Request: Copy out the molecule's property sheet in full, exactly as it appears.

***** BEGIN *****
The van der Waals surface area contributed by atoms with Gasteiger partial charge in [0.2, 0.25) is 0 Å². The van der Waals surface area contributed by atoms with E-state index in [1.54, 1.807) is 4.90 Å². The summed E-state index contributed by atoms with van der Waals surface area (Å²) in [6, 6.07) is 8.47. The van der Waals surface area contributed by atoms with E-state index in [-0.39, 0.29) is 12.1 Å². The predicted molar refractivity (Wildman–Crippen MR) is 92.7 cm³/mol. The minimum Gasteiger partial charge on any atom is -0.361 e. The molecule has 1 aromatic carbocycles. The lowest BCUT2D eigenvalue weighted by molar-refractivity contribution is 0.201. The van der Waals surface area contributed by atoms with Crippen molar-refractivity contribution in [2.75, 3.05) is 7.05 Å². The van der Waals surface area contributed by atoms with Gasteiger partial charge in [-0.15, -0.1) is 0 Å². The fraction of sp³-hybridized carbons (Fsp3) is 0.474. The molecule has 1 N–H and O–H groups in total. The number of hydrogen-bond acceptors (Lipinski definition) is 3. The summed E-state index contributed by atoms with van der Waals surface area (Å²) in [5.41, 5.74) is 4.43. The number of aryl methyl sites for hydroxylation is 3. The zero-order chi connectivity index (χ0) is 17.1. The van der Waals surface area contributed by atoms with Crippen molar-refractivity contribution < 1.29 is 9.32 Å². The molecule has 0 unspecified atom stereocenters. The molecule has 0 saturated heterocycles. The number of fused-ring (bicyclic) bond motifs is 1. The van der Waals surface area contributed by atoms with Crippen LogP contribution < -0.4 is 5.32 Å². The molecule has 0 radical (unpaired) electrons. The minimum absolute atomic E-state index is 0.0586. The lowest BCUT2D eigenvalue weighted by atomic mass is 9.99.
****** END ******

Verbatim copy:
The van der Waals surface area contributed by atoms with Gasteiger partial charge in [0.2, 0.25) is 0 Å². The van der Waals surface area contributed by atoms with E-state index in [1.54, 1.807) is 4.90 Å². The summed E-state index contributed by atoms with van der Waals surface area (Å²) in [6, 6.07) is 8.47. The van der Waals surface area contributed by atoms with E-state index in [-0.39, 0.29) is 12.1 Å². The predicted molar refractivity (Wildman–Crippen MR) is 92.7 cm³/mol. The minimum Gasteiger partial charge on any atom is -0.361 e. The molecule has 1 aromatic carbocycles. The lowest BCUT2D eigenvalue weighted by molar-refractivity contribution is 0.201. The van der Waals surface area contributed by atoms with Crippen molar-refractivity contribution in [2.75, 3.05) is 7.05 Å². The van der Waals surface area contributed by atoms with Gasteiger partial charge in [-0.15, -0.1) is 0 Å². The fraction of sp³-hybridized carbons (Fsp3) is 0.474. The molecule has 1 N–H and O–H groups in total. The number of hydrogen-bond acceptors (Lipinski definition) is 3. The summed E-state index contributed by atoms with van der Waals surface area (Å²) in [5.41, 5.74) is 4.43. The number of aryl methyl sites for hydroxylation is 3. The zero-order chi connectivity index (χ0) is 17.1. The van der Waals surface area contributed by atoms with Crippen molar-refractivity contribution < 1.29 is 9.32 Å². The molecule has 0 unspecified atom stereocenters. The molecule has 0 saturated heterocycles. The number of fused-ring (bicyclic) bond motifs is 1. The van der Waals surface area contributed by atoms with Crippen LogP contribution < -0.4 is 5.32 Å². The molecule has 0 radical (unpaired) electrons. The minimum absolute atomic E-state index is 0.0586. The lowest BCUT2D eigenvalue weighted by atomic mass is 9.99.